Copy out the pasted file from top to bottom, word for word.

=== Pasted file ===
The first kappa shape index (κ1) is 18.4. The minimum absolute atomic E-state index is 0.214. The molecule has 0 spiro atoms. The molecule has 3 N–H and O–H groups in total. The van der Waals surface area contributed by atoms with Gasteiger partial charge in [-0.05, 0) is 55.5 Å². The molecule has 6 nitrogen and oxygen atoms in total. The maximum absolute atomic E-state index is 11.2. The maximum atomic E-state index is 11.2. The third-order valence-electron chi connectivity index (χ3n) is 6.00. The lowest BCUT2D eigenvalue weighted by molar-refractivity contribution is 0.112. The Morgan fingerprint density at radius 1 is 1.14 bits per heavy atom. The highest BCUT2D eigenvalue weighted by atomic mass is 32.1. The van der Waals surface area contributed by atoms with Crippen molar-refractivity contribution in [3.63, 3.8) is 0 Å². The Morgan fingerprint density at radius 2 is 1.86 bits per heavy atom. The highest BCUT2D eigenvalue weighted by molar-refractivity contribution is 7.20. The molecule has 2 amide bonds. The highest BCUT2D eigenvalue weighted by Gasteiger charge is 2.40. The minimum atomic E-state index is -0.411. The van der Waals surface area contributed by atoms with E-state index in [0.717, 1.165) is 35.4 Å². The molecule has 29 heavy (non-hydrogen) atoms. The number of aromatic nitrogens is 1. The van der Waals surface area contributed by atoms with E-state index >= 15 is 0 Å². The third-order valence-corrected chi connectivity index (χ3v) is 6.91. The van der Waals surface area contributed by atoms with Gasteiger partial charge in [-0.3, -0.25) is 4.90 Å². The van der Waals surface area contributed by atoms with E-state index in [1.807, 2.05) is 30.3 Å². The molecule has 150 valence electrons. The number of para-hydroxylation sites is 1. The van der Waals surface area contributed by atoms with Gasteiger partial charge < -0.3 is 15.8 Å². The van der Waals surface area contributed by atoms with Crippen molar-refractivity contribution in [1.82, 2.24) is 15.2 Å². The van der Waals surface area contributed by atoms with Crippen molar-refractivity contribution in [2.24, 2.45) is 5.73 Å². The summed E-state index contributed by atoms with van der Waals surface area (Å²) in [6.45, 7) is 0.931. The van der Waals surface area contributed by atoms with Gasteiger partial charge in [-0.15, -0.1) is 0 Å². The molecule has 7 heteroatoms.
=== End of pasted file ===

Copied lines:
The first kappa shape index (κ1) is 18.4. The minimum absolute atomic E-state index is 0.214. The molecule has 0 spiro atoms. The molecule has 3 N–H and O–H groups in total. The van der Waals surface area contributed by atoms with Gasteiger partial charge in [-0.05, 0) is 55.5 Å². The molecule has 6 nitrogen and oxygen atoms in total. The maximum absolute atomic E-state index is 11.2. The maximum atomic E-state index is 11.2. The third-order valence-electron chi connectivity index (χ3n) is 6.00. The lowest BCUT2D eigenvalue weighted by molar-refractivity contribution is 0.112. The Morgan fingerprint density at radius 1 is 1.14 bits per heavy atom. The highest BCUT2D eigenvalue weighted by atomic mass is 32.1. The van der Waals surface area contributed by atoms with Crippen molar-refractivity contribution in [3.63, 3.8) is 0 Å². The Morgan fingerprint density at radius 2 is 1.86 bits per heavy atom. The highest BCUT2D eigenvalue weighted by molar-refractivity contribution is 7.20. The molecule has 2 amide bonds. The highest BCUT2D eigenvalue weighted by Gasteiger charge is 2.40. The minimum atomic E-state index is -0.411. The van der Waals surface area contributed by atoms with E-state index in [0.717, 1.165) is 35.4 Å². The molecule has 29 heavy (non-hydrogen) atoms. The number of aromatic nitrogens is 1. The van der Waals surface area contributed by atoms with E-state index >= 15 is 0 Å². The third-order valence-corrected chi connectivity index (χ3v) is 6.91. The van der Waals surface area contributed by atoms with Gasteiger partial charge in [-0.3, -0.25) is 4.90 Å². The van der Waals surface area contributed by atoms with E-state index in [1.807, 2.05) is 30.3 Å². The molecule has 150 valence electrons. The number of para-hydroxylation sites is 1. The van der Waals surface area contributed by atoms with Gasteiger partial charge < -0.3 is 15.8 Å². The van der Waals surface area contributed by atoms with Crippen molar-refractivity contribution in [1.82, 2.24) is 15.2 Å². The van der Waals surface area contributed by atoms with Crippen molar-refractivity contribution in [2.24, 2.45) is 5.73 Å². The summed E-state index contributed by atoms with van der Waals surface area (Å²) in [6.45, 7) is 0.931. The van der Waals surface area contributed by atoms with Gasteiger partial charge in [-0.15, -0.1) is 0 Å². The molecule has 7 heteroatoms.